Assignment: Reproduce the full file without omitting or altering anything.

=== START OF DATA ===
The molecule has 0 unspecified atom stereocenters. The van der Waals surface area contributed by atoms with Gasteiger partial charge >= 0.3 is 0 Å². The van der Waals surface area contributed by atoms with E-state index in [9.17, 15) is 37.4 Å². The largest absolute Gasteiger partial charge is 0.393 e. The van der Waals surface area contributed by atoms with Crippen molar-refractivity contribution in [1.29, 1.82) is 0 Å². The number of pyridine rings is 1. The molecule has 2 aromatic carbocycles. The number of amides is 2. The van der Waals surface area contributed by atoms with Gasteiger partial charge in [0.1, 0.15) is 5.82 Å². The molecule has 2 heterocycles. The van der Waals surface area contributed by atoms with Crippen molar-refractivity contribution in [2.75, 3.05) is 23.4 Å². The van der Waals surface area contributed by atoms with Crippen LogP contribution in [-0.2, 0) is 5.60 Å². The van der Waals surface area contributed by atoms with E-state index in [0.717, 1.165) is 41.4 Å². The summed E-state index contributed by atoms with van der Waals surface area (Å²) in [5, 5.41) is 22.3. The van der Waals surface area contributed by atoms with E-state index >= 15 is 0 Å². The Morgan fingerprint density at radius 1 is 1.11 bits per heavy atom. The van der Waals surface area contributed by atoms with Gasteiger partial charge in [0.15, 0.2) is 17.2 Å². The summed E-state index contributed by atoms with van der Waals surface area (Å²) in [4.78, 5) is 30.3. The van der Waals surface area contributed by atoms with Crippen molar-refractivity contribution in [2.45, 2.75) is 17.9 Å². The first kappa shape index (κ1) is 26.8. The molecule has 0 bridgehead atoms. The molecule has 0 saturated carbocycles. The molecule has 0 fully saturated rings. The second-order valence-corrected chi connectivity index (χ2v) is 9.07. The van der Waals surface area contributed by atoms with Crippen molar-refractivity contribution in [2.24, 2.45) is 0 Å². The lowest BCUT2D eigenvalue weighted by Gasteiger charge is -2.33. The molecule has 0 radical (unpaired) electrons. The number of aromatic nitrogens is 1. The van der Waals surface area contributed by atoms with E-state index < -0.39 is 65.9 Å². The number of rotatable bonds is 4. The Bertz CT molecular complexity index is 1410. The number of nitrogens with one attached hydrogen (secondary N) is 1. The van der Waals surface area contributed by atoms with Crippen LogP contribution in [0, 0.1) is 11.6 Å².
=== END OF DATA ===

The molecule has 0 unspecified atom stereocenters. The van der Waals surface area contributed by atoms with Gasteiger partial charge >= 0.3 is 0 Å². The van der Waals surface area contributed by atoms with E-state index in [9.17, 15) is 37.4 Å². The largest absolute Gasteiger partial charge is 0.393 e. The van der Waals surface area contributed by atoms with Crippen molar-refractivity contribution in [1.29, 1.82) is 0 Å². The number of pyridine rings is 1. The molecule has 2 aromatic carbocycles. The number of amides is 2. The van der Waals surface area contributed by atoms with Gasteiger partial charge in [0.1, 0.15) is 5.82 Å². The molecule has 2 heterocycles. The van der Waals surface area contributed by atoms with Crippen molar-refractivity contribution in [2.75, 3.05) is 23.4 Å². The van der Waals surface area contributed by atoms with Crippen LogP contribution in [-0.2, 0) is 5.60 Å². The van der Waals surface area contributed by atoms with E-state index in [0.717, 1.165) is 41.4 Å². The summed E-state index contributed by atoms with van der Waals surface area (Å²) in [5, 5.41) is 22.3. The van der Waals surface area contributed by atoms with E-state index >= 15 is 0 Å². The Morgan fingerprint density at radius 1 is 1.11 bits per heavy atom. The van der Waals surface area contributed by atoms with Gasteiger partial charge in [0.15, 0.2) is 17.2 Å². The summed E-state index contributed by atoms with van der Waals surface area (Å²) in [4.78, 5) is 30.3. The van der Waals surface area contributed by atoms with Crippen molar-refractivity contribution in [2.45, 2.75) is 17.9 Å². The first kappa shape index (κ1) is 26.8. The molecule has 0 bridgehead atoms. The molecule has 0 saturated carbocycles. The molecule has 0 fully saturated rings. The second-order valence-corrected chi connectivity index (χ2v) is 9.07. The van der Waals surface area contributed by atoms with Crippen molar-refractivity contribution in [2.24, 2.45) is 0 Å². The lowest BCUT2D eigenvalue weighted by Gasteiger charge is -2.33. The molecule has 0 radical (unpaired) electrons. The number of aromatic nitrogens is 1. The van der Waals surface area contributed by atoms with E-state index < -0.39 is 65.9 Å². The number of rotatable bonds is 4. The Bertz CT molecular complexity index is 1410. The number of nitrogens with one attached hydrogen (secondary N) is 1. The van der Waals surface area contributed by atoms with Crippen LogP contribution in [0, 0.1) is 11.6 Å².